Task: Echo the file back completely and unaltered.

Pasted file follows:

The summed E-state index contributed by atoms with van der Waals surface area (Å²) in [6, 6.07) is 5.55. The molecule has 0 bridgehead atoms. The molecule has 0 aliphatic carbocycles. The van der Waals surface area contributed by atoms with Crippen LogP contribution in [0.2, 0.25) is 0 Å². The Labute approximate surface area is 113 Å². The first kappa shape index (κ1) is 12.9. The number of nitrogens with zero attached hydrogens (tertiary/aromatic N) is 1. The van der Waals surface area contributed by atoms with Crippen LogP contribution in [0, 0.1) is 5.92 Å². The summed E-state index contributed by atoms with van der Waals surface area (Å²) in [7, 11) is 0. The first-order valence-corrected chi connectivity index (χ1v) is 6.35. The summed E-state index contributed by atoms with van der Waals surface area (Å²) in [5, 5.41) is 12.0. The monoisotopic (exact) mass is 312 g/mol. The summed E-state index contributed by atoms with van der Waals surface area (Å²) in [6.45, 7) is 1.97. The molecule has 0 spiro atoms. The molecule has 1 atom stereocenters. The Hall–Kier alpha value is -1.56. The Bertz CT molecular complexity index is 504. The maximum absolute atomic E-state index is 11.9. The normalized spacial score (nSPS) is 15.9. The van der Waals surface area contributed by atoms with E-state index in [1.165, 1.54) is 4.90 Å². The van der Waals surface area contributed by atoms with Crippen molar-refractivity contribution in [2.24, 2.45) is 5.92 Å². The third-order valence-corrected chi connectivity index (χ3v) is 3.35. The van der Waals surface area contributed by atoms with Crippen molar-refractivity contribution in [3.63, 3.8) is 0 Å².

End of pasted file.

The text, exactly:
The summed E-state index contributed by atoms with van der Waals surface area (Å²) in [6, 6.07) is 5.55. The molecule has 0 bridgehead atoms. The molecule has 0 aliphatic carbocycles. The van der Waals surface area contributed by atoms with Crippen LogP contribution in [0.2, 0.25) is 0 Å². The Labute approximate surface area is 113 Å². The first kappa shape index (κ1) is 12.9. The number of nitrogens with zero attached hydrogens (tertiary/aromatic N) is 1. The van der Waals surface area contributed by atoms with Crippen LogP contribution in [0, 0.1) is 5.92 Å². The summed E-state index contributed by atoms with van der Waals surface area (Å²) in [7, 11) is 0. The first-order valence-corrected chi connectivity index (χ1v) is 6.35. The summed E-state index contributed by atoms with van der Waals surface area (Å²) in [5, 5.41) is 12.0. The monoisotopic (exact) mass is 312 g/mol. The summed E-state index contributed by atoms with van der Waals surface area (Å²) in [6.45, 7) is 1.97. The molecule has 0 spiro atoms. The molecule has 1 atom stereocenters. The Hall–Kier alpha value is -1.56. The Bertz CT molecular complexity index is 504. The maximum absolute atomic E-state index is 11.9. The normalized spacial score (nSPS) is 15.9. The van der Waals surface area contributed by atoms with E-state index in [1.165, 1.54) is 4.90 Å². The van der Waals surface area contributed by atoms with Crippen molar-refractivity contribution in [2.24, 2.45) is 5.92 Å². The third-order valence-corrected chi connectivity index (χ3v) is 3.35. The van der Waals surface area contributed by atoms with Crippen molar-refractivity contribution in [3.63, 3.8) is 0 Å².